July 8, 2016

Adventist Academy Offers Troubled Teen a 2nd Chance

Columbia Union Visitor

When Jacob Harris was 8, his family moved from the African country of Liberia to the U.S. state of Maryland so his father could serve as a Lutheran minister.

Harris was bullied in school because he was not from the United States. He decided that he didn’t want to be different and started hanging out with gang members. That decision led him to an unhealthy lifestyle including drugs, fighting, and crime.

Harris began burglarizing homes and stealing cars.

One day while he was out, a SWAT team came into his house. His cousins, at home at the time, were terrified. This shocked Harris and he realized that they were being caught up in the consequences of his actions. He wanted to change.

Arrested and charged with grand theft auto and burglary, among other things, Harris prayed and promised God that he would change his life.

After his court trial, all charges were dismissed except for one: disruption of the peace. Harris went to a special private school to help him overcome his drug addiction. But after that year away, Harris relapsed and began hanging out with old friends. A military school stint didn’t help either. Back in Maryland, he drove by Spencerville Adventist Academy. He applied and told the admissions team his story.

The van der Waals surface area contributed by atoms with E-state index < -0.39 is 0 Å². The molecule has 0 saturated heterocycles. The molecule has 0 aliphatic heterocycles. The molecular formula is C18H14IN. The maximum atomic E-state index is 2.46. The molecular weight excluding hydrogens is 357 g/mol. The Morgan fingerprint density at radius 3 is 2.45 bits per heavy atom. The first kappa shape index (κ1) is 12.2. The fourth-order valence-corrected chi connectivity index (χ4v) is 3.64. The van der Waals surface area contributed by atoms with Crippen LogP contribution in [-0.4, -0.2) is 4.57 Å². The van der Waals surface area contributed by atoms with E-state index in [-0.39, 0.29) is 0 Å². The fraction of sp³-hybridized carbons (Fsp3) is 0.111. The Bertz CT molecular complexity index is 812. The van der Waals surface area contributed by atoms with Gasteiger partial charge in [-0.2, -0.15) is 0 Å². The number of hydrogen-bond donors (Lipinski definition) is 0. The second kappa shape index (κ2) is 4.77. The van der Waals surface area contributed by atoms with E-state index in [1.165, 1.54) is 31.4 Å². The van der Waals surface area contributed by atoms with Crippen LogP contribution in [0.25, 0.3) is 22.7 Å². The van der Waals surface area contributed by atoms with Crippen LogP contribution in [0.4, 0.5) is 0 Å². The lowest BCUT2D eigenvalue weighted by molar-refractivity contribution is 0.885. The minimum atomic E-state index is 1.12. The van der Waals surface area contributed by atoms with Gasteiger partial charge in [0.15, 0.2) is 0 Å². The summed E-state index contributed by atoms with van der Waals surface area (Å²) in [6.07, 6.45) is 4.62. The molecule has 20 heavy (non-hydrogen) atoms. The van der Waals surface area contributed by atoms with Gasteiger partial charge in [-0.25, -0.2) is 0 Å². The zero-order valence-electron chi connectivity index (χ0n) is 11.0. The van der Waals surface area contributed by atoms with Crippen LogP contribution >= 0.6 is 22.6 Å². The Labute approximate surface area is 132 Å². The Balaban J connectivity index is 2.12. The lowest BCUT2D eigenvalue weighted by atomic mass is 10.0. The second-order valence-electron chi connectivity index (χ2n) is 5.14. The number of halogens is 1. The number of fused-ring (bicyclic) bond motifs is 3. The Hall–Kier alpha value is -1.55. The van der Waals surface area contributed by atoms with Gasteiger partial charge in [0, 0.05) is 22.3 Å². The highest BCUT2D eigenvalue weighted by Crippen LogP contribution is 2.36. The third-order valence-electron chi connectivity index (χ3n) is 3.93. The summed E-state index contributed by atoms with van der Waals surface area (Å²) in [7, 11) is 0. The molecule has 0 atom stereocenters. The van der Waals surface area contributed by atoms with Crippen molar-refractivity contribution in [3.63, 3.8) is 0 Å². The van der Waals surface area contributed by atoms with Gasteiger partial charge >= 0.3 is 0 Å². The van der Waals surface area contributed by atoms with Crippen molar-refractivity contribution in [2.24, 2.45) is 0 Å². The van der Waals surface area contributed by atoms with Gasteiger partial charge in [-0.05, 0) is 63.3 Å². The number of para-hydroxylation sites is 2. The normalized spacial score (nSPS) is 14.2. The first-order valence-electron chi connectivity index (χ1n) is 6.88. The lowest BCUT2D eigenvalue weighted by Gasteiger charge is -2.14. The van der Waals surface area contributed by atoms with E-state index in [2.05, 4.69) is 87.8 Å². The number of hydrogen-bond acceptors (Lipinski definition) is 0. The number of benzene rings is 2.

Dawn Thompson, the school’s registrar, felt especially convicted to vote for Harris’ acceptance.

“He was so transparent and honest in his answers,” Thompson said. “He seemed to feel certain that our school could make the difference in his life that he so desired. He had maintained good grades throughout, and I felt that he just needed to have a chance to change his life.”

Jacob Harris praying with Justin Montero and Spencerville church youth pastor Stephen Finney at his baptism. (Juliana Baionin / Visitor)

Harris began a new life as a senior at Spencerville Adventist Academy this last school year. In November, Chad Stuart, senior pastor of the Spencerville Seventh-day Adventist Church, held an evangelistic series at the church and the academy simultaneously. Harris attended the school meetings and wanted learn more about the Sabbath, the state of the dead, and the doctrine of hell.

“It all made sense to me, but I wanted to know more,” he said.

Harris began taking Bible studies with Justin Montero, a Bible worker who shard a similar past. They connected, studied together, and Harris was baptized in March at the Spencerville church.

Before graduating a few weeks ago, Harris was active in the spiritual life on campus and preached and rapped his testimony at various churches and chapel services. The acadamy’s Broadcast Journalism class has made of video of his story.

When asked what the future holds for him, Harris said: “I would like to study theology. I just like learning about God for myself.”

Watch Jacob Harris share his story. (Columbia Union Visitor)